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SERWAN ZANGANA: Roanoke City Teen Curfew Will Fail Because It Ignores Root Causes

Imposing a teen curfew in Roanoke City will not reduce gun violence as the Citizens have already experienced such a rule in the past. Incorrectly defining the problems in Roanoke and ignoring the real factors that cause the shootings in the first place is a big part of the problem. By avoiding the core issues that result in violence among teens in the community, the authorities cannot hope to reduce gun violence.

In many cases, the examples that parents are setting for their children are the same paths they followed when they were  teens. Therefore, safety begins in the home, with the families. However, Roanoke City Mayor Sherman Lea Sr. believes that curfews will protect  teens from gun violence, and sadly the other members of  City Council do not have any better ideas or the courage to attack the actual roots of the problem. 

If the curfew is approved and implemented it would be for teens 16 years and younger: Sundays to Thursdays from 11:00 pm to 5:00 am; Fridays and Saturdays from 12 midnight to 5:00 am. However, we have a  cultural crisis on our hands if adults are not able to keep teens at home without a curfew. Do we really need the Roanoke City Mayor to decide and instruct people on how to protect their teens?

It is obvious, not only in Roanoke but even in Iraq, where I was born and grew up, the reflection of the families can be seen in the children throughout their lives. To be clear, race, ethnicity, and religion do not contribute to violence among teens in the community.  Actually, it is the lifestyle that creates a violent culture which is embraced by one specific group in a community.

Furthermore, separations among families, including divorce, having children out of wedlock, or children from different men and women without being raised by two parents contributes to violence, alcohol, and drugs in society. (source

Unfortunately, all of the above are embedded in Roanoke City, and the lack of courage by Mayor Lea and the other members of  City Council does not allow them to put their finger on the issue and loudly call it out. Otherwise, why should a 16-year-old be out until 11:00 pm anyway? Before discussing a curfew there should be an answer for such a question. 

Neither Mayor Lea nor the other City officials will be able to reduce gun violence in Roanoke. It depends on families that teens arise from. The implementation of family rules rather than Mayor Lea’s rule is what is needed. What teens need is clear explanations of family rules and expectations, and how following those rules will benefit them, rather than more rules from politicians they don’t even know.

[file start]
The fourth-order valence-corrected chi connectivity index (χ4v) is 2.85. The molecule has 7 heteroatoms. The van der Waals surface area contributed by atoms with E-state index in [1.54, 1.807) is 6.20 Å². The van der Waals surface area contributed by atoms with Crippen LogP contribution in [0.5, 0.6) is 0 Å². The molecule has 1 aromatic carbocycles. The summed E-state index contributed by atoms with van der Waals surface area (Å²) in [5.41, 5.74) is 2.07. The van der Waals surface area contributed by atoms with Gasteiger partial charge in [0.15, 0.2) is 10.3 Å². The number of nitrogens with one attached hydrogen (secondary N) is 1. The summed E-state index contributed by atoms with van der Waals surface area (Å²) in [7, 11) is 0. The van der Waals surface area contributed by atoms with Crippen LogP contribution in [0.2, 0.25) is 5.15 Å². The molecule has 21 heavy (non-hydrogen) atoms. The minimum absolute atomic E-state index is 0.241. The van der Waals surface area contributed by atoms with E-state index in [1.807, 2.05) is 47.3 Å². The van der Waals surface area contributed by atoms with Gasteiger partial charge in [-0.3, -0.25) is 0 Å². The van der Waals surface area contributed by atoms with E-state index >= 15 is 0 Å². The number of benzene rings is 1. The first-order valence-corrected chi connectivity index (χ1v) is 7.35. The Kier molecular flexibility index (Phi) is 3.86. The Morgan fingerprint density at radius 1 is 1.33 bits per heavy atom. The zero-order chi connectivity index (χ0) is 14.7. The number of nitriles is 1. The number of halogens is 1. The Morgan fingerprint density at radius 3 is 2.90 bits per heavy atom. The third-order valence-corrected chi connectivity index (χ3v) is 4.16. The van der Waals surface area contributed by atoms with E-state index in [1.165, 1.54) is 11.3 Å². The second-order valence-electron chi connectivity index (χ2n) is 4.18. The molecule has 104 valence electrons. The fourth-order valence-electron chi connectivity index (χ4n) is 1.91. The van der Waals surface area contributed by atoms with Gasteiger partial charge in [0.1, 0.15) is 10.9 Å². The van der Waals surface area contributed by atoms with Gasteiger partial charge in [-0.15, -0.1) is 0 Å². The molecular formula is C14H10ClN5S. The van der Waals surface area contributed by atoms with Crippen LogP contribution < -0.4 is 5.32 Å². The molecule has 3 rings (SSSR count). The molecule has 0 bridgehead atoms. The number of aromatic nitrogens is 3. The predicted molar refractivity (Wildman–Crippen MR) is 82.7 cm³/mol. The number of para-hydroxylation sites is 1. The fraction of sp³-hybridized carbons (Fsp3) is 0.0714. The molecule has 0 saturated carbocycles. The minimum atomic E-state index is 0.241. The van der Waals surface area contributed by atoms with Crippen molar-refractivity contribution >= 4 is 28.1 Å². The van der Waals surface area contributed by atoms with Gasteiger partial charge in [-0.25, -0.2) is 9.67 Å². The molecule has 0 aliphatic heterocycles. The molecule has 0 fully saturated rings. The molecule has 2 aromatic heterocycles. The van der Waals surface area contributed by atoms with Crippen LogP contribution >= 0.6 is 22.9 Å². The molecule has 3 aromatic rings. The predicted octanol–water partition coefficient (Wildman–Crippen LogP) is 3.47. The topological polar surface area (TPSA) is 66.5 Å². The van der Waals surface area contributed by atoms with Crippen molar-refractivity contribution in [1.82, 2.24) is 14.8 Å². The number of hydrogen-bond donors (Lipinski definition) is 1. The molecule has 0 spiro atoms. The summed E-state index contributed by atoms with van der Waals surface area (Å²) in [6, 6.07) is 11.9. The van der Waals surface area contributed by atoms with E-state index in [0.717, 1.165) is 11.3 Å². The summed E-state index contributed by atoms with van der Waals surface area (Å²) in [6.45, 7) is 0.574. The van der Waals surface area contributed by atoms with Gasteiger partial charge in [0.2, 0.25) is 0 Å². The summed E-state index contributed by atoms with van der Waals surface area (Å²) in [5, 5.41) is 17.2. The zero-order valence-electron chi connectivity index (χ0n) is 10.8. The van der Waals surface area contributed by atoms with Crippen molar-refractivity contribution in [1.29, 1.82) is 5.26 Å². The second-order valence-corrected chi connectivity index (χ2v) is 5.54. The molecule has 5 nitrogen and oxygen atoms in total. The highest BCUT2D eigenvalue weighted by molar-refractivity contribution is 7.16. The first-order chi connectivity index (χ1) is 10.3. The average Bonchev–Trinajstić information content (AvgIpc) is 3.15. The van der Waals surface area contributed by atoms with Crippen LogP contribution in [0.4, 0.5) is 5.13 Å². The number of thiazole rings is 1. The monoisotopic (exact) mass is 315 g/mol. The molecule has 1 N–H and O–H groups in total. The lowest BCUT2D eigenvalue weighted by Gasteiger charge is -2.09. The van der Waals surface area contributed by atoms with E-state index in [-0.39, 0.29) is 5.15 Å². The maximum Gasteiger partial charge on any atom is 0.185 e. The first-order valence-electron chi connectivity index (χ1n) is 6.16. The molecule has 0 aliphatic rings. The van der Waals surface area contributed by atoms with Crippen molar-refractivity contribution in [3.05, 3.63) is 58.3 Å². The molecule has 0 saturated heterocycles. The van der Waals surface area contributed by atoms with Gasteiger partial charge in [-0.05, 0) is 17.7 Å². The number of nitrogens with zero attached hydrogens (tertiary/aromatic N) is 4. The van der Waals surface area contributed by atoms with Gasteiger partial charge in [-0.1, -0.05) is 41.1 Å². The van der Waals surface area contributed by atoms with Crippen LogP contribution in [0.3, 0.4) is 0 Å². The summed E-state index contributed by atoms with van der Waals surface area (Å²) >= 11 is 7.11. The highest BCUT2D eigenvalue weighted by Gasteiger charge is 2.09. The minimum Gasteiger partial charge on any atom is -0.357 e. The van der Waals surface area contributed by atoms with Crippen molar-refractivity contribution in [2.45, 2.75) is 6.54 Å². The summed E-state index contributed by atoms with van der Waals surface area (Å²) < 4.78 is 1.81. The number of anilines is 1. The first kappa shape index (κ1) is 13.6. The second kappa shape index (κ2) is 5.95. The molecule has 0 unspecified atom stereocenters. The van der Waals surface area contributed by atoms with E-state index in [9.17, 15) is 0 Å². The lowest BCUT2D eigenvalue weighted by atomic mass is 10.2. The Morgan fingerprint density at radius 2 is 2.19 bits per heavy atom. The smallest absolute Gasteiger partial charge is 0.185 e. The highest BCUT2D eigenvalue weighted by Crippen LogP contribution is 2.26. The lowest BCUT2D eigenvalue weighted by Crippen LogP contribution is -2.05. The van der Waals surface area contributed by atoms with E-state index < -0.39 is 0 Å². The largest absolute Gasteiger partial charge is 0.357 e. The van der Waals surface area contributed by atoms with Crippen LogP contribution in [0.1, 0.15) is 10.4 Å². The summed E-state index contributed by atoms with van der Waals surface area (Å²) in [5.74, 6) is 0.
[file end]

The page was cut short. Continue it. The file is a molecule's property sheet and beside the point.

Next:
Since the shootings mostly occur among the youth in Roanoke, implementing a curfew will not effectively change the youths’ behaviors and reduce gun violence unless people change their beliefs and return to the traditional lifestyle and morals in raising and guiding their children.

It is unfortunate that most of the shootings, including both the victims and those who commit the shootings, are young blacks in Roanoke. Therefore, to reduce gun violence and save black youths in the community, Lea ought to come up with a better plan than teen curfew which only creates more conflicts between black youths and law enforcement officers. 

Also, implementing a teen curfew would just result in more outcries from the black community against police officers. Without a doubt, the negative results of a curfew will harm the standing of police officers in the public’s eyes and they, the police, will be blamed, not Mayor Lea. 

Gun Violence Prevention Commissioner Nicole Ross has already expressed her concern in an interview with WSLS Channel 10. She thinks the curfew will be another reason for young blacks to be stopped by police.

However, Mayor Lea is just running around in circles as usual. He might be able to push for a curfew, but he definitely is unable to push for the actual steps to reduce gun violence. 

Serwan Zangana supported Operation Iraqi Freedom as a U.S Army translator before coming to the U.S from Kurdistan, Iraq in 1997 to seek political asylum. He was granted asylum status and years later proudly became a U.S citizen. He currently serves as a correction officer in Roanoke.

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